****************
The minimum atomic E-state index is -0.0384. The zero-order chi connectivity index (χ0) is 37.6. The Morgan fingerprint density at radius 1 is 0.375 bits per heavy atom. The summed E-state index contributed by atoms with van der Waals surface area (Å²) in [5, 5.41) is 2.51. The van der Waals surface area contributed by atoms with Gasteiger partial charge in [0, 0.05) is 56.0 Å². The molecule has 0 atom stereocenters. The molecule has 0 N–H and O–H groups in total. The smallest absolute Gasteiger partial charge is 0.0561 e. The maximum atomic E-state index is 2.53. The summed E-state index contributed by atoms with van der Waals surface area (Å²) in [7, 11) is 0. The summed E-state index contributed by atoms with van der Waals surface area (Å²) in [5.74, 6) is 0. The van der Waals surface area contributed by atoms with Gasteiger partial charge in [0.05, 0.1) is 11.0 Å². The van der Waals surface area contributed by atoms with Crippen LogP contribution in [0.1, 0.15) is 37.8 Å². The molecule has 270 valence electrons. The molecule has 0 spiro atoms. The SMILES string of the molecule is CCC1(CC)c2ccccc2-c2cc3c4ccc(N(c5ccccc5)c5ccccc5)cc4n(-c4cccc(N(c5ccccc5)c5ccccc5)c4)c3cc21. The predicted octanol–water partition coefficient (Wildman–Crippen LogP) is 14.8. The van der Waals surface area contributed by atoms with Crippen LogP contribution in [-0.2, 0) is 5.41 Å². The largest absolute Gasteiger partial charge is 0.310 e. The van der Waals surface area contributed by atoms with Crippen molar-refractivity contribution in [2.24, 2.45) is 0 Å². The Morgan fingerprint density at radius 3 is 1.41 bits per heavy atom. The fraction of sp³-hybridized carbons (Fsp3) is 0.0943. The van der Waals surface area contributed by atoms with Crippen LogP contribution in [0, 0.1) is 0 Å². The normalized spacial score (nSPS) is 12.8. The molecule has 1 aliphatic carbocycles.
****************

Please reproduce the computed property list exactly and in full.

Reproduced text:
The minimum atomic E-state index is -0.0384. The zero-order chi connectivity index (χ0) is 37.6. The Morgan fingerprint density at radius 1 is 0.375 bits per heavy atom. The summed E-state index contributed by atoms with van der Waals surface area (Å²) in [5, 5.41) is 2.51. The van der Waals surface area contributed by atoms with Gasteiger partial charge in [0, 0.05) is 56.0 Å². The molecule has 0 atom stereocenters. The molecule has 0 N–H and O–H groups in total. The smallest absolute Gasteiger partial charge is 0.0561 e. The maximum atomic E-state index is 2.53. The summed E-state index contributed by atoms with van der Waals surface area (Å²) in [7, 11) is 0. The summed E-state index contributed by atoms with van der Waals surface area (Å²) in [5.74, 6) is 0. The van der Waals surface area contributed by atoms with Gasteiger partial charge in [0.05, 0.1) is 11.0 Å². The van der Waals surface area contributed by atoms with Crippen LogP contribution in [0.1, 0.15) is 37.8 Å². The molecule has 270 valence electrons. The molecule has 0 spiro atoms. The SMILES string of the molecule is CCC1(CC)c2ccccc2-c2cc3c4ccc(N(c5ccccc5)c5ccccc5)cc4n(-c4cccc(N(c5ccccc5)c5ccccc5)c4)c3cc21. The predicted octanol–water partition coefficient (Wildman–Crippen LogP) is 14.8. The van der Waals surface area contributed by atoms with Crippen LogP contribution in [-0.2, 0) is 5.41 Å². The largest absolute Gasteiger partial charge is 0.310 e. The van der Waals surface area contributed by atoms with Crippen molar-refractivity contribution in [2.24, 2.45) is 0 Å². The Morgan fingerprint density at radius 3 is 1.41 bits per heavy atom. The fraction of sp³-hybridized carbons (Fsp3) is 0.0943. The van der Waals surface area contributed by atoms with Crippen LogP contribution in [0, 0.1) is 0 Å². The normalized spacial score (nSPS) is 12.8. The molecule has 1 aliphatic carbocycles.